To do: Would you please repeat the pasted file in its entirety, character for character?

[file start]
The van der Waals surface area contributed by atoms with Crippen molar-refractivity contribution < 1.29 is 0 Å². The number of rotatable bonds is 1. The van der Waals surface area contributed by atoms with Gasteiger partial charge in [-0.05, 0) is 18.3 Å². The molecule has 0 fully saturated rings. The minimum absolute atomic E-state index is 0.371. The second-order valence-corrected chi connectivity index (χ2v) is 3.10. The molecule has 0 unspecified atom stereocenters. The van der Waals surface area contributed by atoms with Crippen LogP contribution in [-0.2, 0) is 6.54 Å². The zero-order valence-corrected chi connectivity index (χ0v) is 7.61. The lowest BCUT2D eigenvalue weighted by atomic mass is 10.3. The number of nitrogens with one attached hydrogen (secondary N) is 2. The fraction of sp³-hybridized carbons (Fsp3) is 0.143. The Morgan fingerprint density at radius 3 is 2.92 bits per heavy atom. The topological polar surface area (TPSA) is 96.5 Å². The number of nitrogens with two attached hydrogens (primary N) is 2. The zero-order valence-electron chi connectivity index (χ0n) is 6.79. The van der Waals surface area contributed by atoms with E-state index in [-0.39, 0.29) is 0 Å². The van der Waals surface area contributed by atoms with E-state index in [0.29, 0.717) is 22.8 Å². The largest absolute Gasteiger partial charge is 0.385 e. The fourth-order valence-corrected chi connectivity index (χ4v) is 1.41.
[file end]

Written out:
The van der Waals surface area contributed by atoms with Crippen molar-refractivity contribution < 1.29 is 0 Å². The number of rotatable bonds is 1. The van der Waals surface area contributed by atoms with Gasteiger partial charge in [-0.05, 0) is 18.3 Å². The molecule has 0 fully saturated rings. The minimum absolute atomic E-state index is 0.371. The second-order valence-corrected chi connectivity index (χ2v) is 3.10. The molecule has 0 unspecified atom stereocenters. The van der Waals surface area contributed by atoms with Crippen LogP contribution in [-0.2, 0) is 6.54 Å². The zero-order valence-corrected chi connectivity index (χ0v) is 7.61. The lowest BCUT2D eigenvalue weighted by atomic mass is 10.3. The number of nitrogens with one attached hydrogen (secondary N) is 2. The fraction of sp³-hybridized carbons (Fsp3) is 0.143. The Morgan fingerprint density at radius 3 is 2.92 bits per heavy atom. The topological polar surface area (TPSA) is 96.5 Å². The number of nitrogens with two attached hydrogens (primary N) is 2. The zero-order valence-electron chi connectivity index (χ0n) is 6.79. The van der Waals surface area contributed by atoms with E-state index in [-0.39, 0.29) is 0 Å². The van der Waals surface area contributed by atoms with E-state index in [0.29, 0.717) is 22.8 Å². The largest absolute Gasteiger partial charge is 0.385 e. The fourth-order valence-corrected chi connectivity index (χ4v) is 1.41.